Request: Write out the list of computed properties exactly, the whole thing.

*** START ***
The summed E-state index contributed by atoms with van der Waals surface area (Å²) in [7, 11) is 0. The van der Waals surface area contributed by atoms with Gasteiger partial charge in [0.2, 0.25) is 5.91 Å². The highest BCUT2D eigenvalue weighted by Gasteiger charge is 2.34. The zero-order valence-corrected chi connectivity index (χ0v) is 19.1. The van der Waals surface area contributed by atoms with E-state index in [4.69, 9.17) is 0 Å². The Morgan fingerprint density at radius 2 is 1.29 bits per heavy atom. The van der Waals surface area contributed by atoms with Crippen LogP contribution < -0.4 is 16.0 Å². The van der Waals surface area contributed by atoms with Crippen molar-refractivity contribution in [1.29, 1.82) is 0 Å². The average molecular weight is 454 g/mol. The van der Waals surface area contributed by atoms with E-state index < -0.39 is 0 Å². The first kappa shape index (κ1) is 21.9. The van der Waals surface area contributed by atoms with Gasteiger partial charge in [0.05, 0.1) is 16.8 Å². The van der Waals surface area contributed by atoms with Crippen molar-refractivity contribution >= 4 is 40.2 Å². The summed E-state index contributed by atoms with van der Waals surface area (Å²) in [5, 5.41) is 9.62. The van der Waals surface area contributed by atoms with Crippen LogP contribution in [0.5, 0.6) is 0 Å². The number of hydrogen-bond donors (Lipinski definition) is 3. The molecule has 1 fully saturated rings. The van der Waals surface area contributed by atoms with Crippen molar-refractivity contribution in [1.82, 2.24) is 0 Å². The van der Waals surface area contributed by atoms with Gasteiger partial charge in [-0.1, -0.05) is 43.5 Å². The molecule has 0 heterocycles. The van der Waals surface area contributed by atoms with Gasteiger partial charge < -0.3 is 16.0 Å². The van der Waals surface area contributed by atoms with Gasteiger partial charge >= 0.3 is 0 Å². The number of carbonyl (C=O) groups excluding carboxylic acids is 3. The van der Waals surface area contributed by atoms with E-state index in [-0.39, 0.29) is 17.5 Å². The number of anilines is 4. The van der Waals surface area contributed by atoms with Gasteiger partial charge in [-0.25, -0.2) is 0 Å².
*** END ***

The summed E-state index contributed by atoms with van der Waals surface area (Å²) in [7, 11) is 0. The van der Waals surface area contributed by atoms with Gasteiger partial charge in [0.2, 0.25) is 5.91 Å². The highest BCUT2D eigenvalue weighted by Gasteiger charge is 2.34. The zero-order valence-corrected chi connectivity index (χ0v) is 19.1. The van der Waals surface area contributed by atoms with E-state index in [4.69, 9.17) is 0 Å². The Morgan fingerprint density at radius 2 is 1.29 bits per heavy atom. The van der Waals surface area contributed by atoms with Crippen LogP contribution < -0.4 is 16.0 Å². The van der Waals surface area contributed by atoms with Crippen molar-refractivity contribution in [1.29, 1.82) is 0 Å². The average molecular weight is 454 g/mol. The van der Waals surface area contributed by atoms with E-state index < -0.39 is 0 Å². The first kappa shape index (κ1) is 21.9. The van der Waals surface area contributed by atoms with Gasteiger partial charge in [0.05, 0.1) is 16.8 Å². The van der Waals surface area contributed by atoms with Crippen molar-refractivity contribution >= 4 is 40.2 Å². The summed E-state index contributed by atoms with van der Waals surface area (Å²) in [5, 5.41) is 9.62. The van der Waals surface area contributed by atoms with Crippen LogP contribution in [0.5, 0.6) is 0 Å². The number of hydrogen-bond donors (Lipinski definition) is 3. The molecule has 1 fully saturated rings. The van der Waals surface area contributed by atoms with Crippen molar-refractivity contribution in [1.82, 2.24) is 0 Å². The van der Waals surface area contributed by atoms with Gasteiger partial charge in [-0.1, -0.05) is 43.5 Å². The molecule has 0 heterocycles. The van der Waals surface area contributed by atoms with Gasteiger partial charge < -0.3 is 16.0 Å². The van der Waals surface area contributed by atoms with Gasteiger partial charge >= 0.3 is 0 Å². The number of carbonyl (C=O) groups excluding carboxylic acids is 3. The van der Waals surface area contributed by atoms with E-state index in [-0.39, 0.29) is 17.5 Å². The number of anilines is 4. The van der Waals surface area contributed by atoms with Gasteiger partial charge in [-0.25, -0.2) is 0 Å².